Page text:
“We are rapidly acquiring at the same pace we have been over the last several years and have the green light as well to nurture new, additional benefactors,” Mr. Carroll said. “I fully anticipate developing a few more benefactors over the course of the next year or so that will perhaps acquire at the pace of the Greens, and this collection will continue to expand at this rate.”
He said the timing for building the collection has been good, with “objects coming to us virtually out of nowhere in these times of financial need.”
Mr. Carroll is amazed by the commitment of the Green family and their goal of sharing the collection with the public.
“It really is a remarkable collection and I appreciate the Greens’ trust and, of course, their generosity in support of the vision to do something like this with the hope of displaying the items in a museum. They are looking seriously at properties in Washington, D.C., by the Mall.”
Mr. Carroll acknowledged that some of the rarest artifacts cost multiple millions of dollars, but declined to discuss an overall budget or financial details of the collection.
“When it’s items people have lost their life for — and that’s across the board for all these different faith traditions — it’s priceless. I can say, having worked in this world for three decades, the financial commitment of the Greens is incalculable. It’s astronomical. It’s mind-boggling. It’s humbling.”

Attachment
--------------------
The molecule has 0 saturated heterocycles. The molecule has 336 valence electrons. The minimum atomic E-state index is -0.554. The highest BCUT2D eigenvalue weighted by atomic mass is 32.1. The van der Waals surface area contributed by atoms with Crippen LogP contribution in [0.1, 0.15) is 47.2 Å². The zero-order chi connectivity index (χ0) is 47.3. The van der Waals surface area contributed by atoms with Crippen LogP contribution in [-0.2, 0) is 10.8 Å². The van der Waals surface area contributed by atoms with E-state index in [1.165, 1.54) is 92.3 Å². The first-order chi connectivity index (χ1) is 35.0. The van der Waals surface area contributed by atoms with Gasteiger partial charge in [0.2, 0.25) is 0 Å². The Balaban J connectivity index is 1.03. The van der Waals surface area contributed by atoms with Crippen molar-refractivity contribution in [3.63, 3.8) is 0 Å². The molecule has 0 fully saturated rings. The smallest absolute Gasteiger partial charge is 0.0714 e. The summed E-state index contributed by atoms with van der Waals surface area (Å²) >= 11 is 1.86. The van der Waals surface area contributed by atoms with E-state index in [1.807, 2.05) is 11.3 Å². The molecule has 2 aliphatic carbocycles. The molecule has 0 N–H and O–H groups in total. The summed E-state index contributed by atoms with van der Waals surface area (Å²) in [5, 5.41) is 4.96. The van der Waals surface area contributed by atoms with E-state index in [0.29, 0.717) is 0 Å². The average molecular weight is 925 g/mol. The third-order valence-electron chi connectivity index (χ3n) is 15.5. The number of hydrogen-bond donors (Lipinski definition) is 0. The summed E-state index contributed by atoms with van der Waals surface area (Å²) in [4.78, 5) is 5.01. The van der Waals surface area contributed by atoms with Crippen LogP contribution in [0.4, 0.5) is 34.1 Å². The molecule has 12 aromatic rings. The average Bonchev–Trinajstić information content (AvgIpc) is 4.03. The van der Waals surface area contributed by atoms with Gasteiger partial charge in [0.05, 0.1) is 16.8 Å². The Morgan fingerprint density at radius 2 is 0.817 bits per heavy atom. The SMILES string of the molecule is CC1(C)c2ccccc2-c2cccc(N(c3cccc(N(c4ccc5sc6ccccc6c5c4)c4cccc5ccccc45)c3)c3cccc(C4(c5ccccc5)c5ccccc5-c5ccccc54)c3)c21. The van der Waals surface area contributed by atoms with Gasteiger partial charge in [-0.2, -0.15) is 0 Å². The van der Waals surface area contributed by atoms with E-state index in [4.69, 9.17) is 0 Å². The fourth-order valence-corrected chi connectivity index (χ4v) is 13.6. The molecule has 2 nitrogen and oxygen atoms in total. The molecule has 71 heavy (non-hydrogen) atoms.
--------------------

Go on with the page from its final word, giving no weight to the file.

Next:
“It’s quite extraordinary what they have achieved in the space of 2½ years, and it’s a work in progress with enormous plans for the future,” Mr. Linenthal said. “A lot of major libraries in the world have treasures like this but they are collections that usually are put together over a long period of time. Cambridge, Oxford, Harvard, Yale — these are the world’s greatest libraries that have these sorts of treasures.”
Mr. Linenthal said it requires money, knowledge, and vision to compile a collection like the Greens’.
“They have gone aggressively into the market to acquire important things. However, they don’t buy just anything. They know exactly what they’re doing. They can afford to buy on a large scale, but they are buying on a very careful plan,” he said.
Exhibit ‘well done’
Mr. Linenthal had just returned from Rome after seeing the Verbum Domini exhibit, which he said was “extremely well done” with contextual settings, lifelike animatronic figures, and glass displays made by the finest craftsmen in Milan, Italy.